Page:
• an operating presence at a physical office within the US and,
  • greater than $5,000,000 of US-sourced gross receipts reported on its prior year federal income tax return.

If you meet ALL of the above qualifications, you are not subject to the new reporting requirements under the large operating company exemption.

An inactive entity is considered any entity if the entity:

  •  was in existence on or before January 1, 2020,
  • is not engaged in active business,
  • is not owned by a foreign person,
  • has not experienced any change in ownership in the preceding twelve months,
  • has not sent or received any funds in an amount greater than $1,000, either directly or through any financial account in which the entity or any affiliate had an interest, in the preceding twelve months and,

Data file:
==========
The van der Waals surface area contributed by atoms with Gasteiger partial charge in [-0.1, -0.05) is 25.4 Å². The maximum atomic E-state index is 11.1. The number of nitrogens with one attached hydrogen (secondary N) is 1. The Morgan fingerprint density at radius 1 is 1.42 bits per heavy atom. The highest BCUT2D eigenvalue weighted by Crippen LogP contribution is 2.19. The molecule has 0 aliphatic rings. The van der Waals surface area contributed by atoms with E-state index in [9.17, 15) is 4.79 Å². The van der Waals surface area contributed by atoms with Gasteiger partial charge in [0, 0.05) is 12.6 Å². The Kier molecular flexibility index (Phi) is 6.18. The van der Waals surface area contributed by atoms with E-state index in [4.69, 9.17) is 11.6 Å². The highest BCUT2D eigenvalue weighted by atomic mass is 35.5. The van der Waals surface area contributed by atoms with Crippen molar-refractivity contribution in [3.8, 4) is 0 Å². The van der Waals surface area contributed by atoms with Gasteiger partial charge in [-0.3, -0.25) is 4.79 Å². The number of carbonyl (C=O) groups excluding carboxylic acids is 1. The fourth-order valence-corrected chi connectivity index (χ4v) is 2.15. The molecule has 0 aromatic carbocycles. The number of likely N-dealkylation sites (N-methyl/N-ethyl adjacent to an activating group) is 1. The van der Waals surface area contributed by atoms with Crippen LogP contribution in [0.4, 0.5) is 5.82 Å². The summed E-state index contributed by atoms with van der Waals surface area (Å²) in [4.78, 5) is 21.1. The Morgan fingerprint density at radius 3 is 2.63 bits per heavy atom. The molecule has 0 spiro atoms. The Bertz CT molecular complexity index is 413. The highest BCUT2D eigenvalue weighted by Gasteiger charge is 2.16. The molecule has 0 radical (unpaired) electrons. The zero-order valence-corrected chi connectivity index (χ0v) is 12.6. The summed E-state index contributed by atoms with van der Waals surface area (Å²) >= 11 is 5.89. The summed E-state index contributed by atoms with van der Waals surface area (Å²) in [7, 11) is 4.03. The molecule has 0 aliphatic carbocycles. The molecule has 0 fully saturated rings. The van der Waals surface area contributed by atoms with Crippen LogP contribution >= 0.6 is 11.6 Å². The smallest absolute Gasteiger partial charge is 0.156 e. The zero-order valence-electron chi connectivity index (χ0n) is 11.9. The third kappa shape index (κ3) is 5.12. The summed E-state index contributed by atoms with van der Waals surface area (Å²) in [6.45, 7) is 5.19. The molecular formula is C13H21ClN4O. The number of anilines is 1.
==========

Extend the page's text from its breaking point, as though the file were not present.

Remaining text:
• does not hold any type of assets, including ownership in another entity.

If you meet ALL of the above qualifications, you are not subject to the new reporting requirements under the inactive entity exemption.

What Information Must be Provided?
Beneficial ownership information (BOI) must be reported for the reporting company’s beneficial owners and (for entities formed or registered after 2023) company applicants. BOI includes an individual’s full legal name, date of birth, street address and a unique ID number. The unique ID number can be from a non-expired US passport, state driver’s license, or other government-issued ID card. If the individual does not have any of those documents, then a non-expired foreign passport can be used. An image of the document showing the unique ID number must also be included with the report.

Beneficial Owners

Two groups of individuals are considered beneficial owners of a reporting company: